The movies have their fair share of anti-heroes. A couple of my favorites include Travis Bickle from Taxi Driver and Leonard Shelby in Memento. These two men come from dark backgrounds where everything isn’t sunshine and roses. If they were characters in most any other movie, they’d be the bad guy because their logic and actions don’t fit the happy Hollywood norm. Enter a new fallen hero, Thom Van Allen. Or is it Danny Parker? He doesn’t even know. Regardless, he’s played by Val Kilmer in D.J. Caruso’s hip and slick drug trip of a movie, The Salton Sea. Although the film has a nifty visual style and a return-to-cool performance by Kilmer, the overall voyage on The Salton Sea is an uneasy one hampered by a confusing story that admits out loud it doesn’t know where it’s going.
Thom was a suave trumpet player who lived the artist’s life. But Thom is dead. Or at least his persona is. Enter Danny Parker, a tattooed speed freak who lives a perpetual 24-hour party. But partying can get expensive fast. So you need to make some cash. Danny’s a likeable guy with a nice haircut so he becomes the choice to go make some cash. They say do what you know and since Danny knows drugs, he tries to swing a deal with Pooh Bear (Vincent D’Onofrio), a noseless psycho of a meth producer. But is Danny also playing the other side, acting as a rat for the cops? He thinks he might be, but Danny’s not sure. Whatever he’s got himself into though has got him into trouble as gangsters and good guys are coming after from all sides. So much for the likeable personality and nice haircut theory.
As Danny tries to survive, he also embarks on a personal journey to figure out who he is, what happened to him and where the heck that grim reaper tattoo on his back came from. Okay, so maybe he didn’t wonder out loud about the tattoo, but I’m sure he was thinking it. I’d be thinking it if I sobered up one afternoon and saw that my back had transformed into the belly of Death, himself. Whatever the purpose, whether visual or symbolic, the tattoos are just one reminder of Memento, a similar film with similar themes. Danny is very much like Leonard Shelby but Danny has his short-term memory. It’s the long-term that’s he’s lost on. Central to both films is the search for self. It’s not easy to find when you’re surrounded by strange people who have long since forgotten to scrape their Jiminy Cricket from the bottom of their shoes. Yet, the journey is an important one, which is why I guess it’s told so many times. Some tellings are just better than others. Taxi Driver gave it a political edge and had Robert de Niro giving himself a mohawk and talking in a mirror. But it’s another piece of modern noir that The Salton Sea resembles.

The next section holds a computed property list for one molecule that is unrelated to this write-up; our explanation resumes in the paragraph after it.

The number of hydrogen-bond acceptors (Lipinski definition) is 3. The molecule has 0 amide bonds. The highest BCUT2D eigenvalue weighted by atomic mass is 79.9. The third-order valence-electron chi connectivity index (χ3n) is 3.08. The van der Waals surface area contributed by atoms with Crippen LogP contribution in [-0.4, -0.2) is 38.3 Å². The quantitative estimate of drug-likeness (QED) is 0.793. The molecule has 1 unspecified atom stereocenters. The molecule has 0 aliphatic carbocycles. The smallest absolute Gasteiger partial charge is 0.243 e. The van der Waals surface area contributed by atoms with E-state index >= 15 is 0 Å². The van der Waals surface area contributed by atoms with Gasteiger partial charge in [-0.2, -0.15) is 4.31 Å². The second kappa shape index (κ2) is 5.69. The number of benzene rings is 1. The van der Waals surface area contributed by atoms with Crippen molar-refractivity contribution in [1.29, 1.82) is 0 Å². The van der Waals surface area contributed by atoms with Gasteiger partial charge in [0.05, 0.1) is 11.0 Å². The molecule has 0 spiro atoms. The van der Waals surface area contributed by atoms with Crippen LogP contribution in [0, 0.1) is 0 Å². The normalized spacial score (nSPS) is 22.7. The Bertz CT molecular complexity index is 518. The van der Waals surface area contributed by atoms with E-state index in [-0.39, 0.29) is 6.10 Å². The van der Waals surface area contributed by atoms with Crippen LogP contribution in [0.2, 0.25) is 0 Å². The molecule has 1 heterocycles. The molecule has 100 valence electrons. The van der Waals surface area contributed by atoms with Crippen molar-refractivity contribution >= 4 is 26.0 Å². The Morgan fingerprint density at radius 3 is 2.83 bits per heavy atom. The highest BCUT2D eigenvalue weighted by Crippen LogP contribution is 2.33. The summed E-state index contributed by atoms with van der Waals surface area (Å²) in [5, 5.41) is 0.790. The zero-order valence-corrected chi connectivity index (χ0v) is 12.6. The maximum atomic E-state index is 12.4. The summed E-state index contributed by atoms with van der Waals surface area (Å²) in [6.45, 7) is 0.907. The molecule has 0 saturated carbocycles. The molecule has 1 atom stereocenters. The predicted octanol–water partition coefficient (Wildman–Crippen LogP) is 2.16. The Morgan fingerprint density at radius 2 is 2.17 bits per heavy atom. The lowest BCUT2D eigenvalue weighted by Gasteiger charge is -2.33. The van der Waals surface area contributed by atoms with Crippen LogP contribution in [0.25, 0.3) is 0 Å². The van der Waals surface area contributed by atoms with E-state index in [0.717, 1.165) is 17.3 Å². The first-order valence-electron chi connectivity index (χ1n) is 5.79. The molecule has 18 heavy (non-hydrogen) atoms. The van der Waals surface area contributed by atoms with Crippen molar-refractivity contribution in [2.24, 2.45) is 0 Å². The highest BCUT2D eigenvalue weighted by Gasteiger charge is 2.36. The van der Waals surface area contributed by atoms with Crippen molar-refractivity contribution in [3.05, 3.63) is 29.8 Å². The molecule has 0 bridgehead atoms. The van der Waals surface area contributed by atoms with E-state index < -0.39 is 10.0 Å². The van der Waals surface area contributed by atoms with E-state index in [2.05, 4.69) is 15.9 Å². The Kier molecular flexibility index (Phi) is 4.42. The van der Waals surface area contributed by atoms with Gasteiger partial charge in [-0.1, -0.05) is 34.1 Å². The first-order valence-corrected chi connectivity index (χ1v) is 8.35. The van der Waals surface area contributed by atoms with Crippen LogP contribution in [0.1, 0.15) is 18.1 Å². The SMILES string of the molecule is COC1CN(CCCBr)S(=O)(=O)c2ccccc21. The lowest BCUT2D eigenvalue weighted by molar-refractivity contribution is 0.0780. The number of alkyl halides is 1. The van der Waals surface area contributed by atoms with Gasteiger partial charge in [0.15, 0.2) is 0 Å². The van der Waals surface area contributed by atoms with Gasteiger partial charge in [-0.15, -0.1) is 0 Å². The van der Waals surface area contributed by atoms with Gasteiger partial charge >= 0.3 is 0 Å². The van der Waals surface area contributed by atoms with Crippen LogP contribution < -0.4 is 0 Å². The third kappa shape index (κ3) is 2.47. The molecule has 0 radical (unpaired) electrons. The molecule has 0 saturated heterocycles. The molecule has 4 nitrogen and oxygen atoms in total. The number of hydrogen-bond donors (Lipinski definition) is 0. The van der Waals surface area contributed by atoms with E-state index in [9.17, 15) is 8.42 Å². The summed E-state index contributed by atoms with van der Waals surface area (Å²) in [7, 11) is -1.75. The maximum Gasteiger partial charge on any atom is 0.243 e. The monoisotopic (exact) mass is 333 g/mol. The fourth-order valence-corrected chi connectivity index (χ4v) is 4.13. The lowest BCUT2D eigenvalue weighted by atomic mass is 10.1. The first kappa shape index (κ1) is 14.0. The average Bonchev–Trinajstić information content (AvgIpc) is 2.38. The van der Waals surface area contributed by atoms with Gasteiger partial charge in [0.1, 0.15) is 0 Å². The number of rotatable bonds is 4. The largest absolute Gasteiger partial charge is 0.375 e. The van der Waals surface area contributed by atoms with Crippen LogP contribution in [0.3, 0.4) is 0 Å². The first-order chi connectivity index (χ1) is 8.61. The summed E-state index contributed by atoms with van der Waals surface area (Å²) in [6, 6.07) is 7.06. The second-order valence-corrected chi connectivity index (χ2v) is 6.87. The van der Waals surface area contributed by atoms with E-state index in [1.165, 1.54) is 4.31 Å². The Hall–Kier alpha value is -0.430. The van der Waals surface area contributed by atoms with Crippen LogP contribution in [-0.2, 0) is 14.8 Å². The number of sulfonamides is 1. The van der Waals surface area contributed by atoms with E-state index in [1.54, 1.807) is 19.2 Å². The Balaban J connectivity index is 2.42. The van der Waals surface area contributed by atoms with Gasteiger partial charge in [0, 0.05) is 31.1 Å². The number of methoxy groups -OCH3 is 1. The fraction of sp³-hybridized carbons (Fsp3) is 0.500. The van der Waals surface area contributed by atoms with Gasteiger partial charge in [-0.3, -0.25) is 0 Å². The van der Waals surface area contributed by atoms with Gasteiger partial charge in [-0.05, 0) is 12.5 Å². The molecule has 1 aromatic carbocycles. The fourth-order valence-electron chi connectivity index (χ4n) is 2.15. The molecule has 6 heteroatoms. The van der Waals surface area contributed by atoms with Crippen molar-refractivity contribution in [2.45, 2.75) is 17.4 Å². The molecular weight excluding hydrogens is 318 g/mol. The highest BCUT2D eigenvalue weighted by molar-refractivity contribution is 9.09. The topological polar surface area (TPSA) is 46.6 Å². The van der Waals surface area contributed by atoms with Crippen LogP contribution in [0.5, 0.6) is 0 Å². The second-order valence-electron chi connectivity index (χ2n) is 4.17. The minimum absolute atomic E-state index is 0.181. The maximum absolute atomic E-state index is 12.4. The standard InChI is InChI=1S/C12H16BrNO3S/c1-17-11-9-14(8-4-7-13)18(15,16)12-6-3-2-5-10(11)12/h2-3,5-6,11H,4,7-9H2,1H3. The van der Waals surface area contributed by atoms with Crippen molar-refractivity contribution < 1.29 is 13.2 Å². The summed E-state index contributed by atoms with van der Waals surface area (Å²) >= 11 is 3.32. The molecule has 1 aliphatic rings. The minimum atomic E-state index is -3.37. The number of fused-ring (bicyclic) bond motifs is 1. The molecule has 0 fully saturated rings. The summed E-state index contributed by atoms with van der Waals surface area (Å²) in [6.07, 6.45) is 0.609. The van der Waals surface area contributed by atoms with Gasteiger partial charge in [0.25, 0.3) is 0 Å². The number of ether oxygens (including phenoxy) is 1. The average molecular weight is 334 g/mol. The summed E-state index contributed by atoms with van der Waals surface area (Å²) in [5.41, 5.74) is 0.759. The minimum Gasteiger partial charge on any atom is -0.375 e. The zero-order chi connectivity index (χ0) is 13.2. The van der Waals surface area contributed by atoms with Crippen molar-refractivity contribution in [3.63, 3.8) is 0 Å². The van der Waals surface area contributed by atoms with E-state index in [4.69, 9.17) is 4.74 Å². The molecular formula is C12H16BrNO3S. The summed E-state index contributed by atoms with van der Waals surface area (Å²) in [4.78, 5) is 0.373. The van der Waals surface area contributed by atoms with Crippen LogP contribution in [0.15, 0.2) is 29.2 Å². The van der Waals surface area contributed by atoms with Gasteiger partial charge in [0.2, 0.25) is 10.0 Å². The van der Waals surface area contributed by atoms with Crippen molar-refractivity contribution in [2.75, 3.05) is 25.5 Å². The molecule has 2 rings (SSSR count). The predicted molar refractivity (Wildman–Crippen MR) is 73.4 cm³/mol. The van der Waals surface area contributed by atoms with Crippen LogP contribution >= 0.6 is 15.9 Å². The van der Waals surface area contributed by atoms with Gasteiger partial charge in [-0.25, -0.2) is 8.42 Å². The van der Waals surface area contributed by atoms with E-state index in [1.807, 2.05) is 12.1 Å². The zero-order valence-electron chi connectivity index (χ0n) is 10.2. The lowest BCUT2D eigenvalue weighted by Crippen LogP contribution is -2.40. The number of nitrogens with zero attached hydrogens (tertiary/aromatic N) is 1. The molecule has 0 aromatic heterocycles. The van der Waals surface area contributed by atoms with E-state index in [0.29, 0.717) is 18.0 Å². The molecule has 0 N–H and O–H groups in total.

This film has the feel and look of something very original, but I’m afraid that’s not the case. The similarities it shares with Memento are too striking to miss, especially given their close release dates. Themes, mise-en-scene, characters, they’re all very close. However Memento had that brilliant gimmick of telling the story backwards that complimented Leonard’s memory condition perfectly. The Salton Sea has no such gimmick to separate it from the pack. Instead director Caruso looks to the eccentric. This works on the surface as characters like Pooh Bear give a little comic relief and an excuse to watch the ever-delightful D’Onofrio again. But the eccentric can only distract for so long before they become obvious. So enter the snazzy visuals.
The frenetic music video look includes some night shot time lapse photography, a distinctive colour pallet and several poetic and symbolically charged shots. Kudos to Caruso and cinematographer Amir M. Mokri for giving The Salton Sea a distinct look, but once you’ve got the style figured out you come to the fact that there isn’t much of a story going on.
The many distractions provide a pleasant detour around the fact that the movie is lost. Danny has some troubles figuring out who he is, but as a viewer I couldn’t decipher who neither he, nor his personas were. The plot is all over the place seemingly searching more for another tricky camera shot rather than solving the problem at hand. Double crosses and plot twists galore, The Salton Sea gets messy even with the final minutes given away within seconds of the opening credits ending. It’s a case of knowing where it’s going, but like a new city, getting there is a struggle.
The Salton Sea is interesting to watch, putting an emphasis on the word watch. By getting myself wrapped up in the visuals and surface eccentricities of many of the characters, I found myself lost and confused when it came time to get to the heart of the movie. The fact that I wanted to figure it out does show that all is not a waste, but given it’s self-important attitude, the follow through is something of a letdown.
The Salton Sea Gallery